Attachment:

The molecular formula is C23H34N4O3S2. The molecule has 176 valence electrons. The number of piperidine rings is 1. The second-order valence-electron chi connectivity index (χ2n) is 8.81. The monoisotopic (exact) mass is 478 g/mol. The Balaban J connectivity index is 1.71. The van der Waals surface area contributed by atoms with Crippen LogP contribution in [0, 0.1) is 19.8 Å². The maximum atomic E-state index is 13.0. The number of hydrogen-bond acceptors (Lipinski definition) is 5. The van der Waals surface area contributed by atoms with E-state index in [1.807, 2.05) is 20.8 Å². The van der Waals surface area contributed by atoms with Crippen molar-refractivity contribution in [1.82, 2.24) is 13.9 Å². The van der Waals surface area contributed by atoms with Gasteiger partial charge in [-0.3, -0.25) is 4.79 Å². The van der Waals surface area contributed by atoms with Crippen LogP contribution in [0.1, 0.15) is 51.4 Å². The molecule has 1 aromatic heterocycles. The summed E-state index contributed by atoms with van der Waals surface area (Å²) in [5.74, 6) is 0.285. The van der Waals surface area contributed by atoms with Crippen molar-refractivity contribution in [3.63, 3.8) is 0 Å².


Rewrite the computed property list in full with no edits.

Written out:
The molecular formula is C23H34N4O3S2. The molecule has 176 valence electrons. The number of piperidine rings is 1. The second-order valence-electron chi connectivity index (χ2n) is 8.81. The monoisotopic (exact) mass is 478 g/mol. The Balaban J connectivity index is 1.71. The van der Waals surface area contributed by atoms with Crippen LogP contribution in [0, 0.1) is 19.8 Å². The maximum atomic E-state index is 13.0. The number of hydrogen-bond acceptors (Lipinski definition) is 5. The van der Waals surface area contributed by atoms with E-state index in [1.807, 2.05) is 20.8 Å². The van der Waals surface area contributed by atoms with Crippen molar-refractivity contribution in [1.82, 2.24) is 13.9 Å². The van der Waals surface area contributed by atoms with Gasteiger partial charge in [-0.3, -0.25) is 4.79 Å². The van der Waals surface area contributed by atoms with Crippen LogP contribution in [0.1, 0.15) is 51.4 Å². The molecule has 1 aromatic heterocycles. The summed E-state index contributed by atoms with van der Waals surface area (Å²) in [5.74, 6) is 0.285. The van der Waals surface area contributed by atoms with Crippen molar-refractivity contribution in [3.63, 3.8) is 0 Å².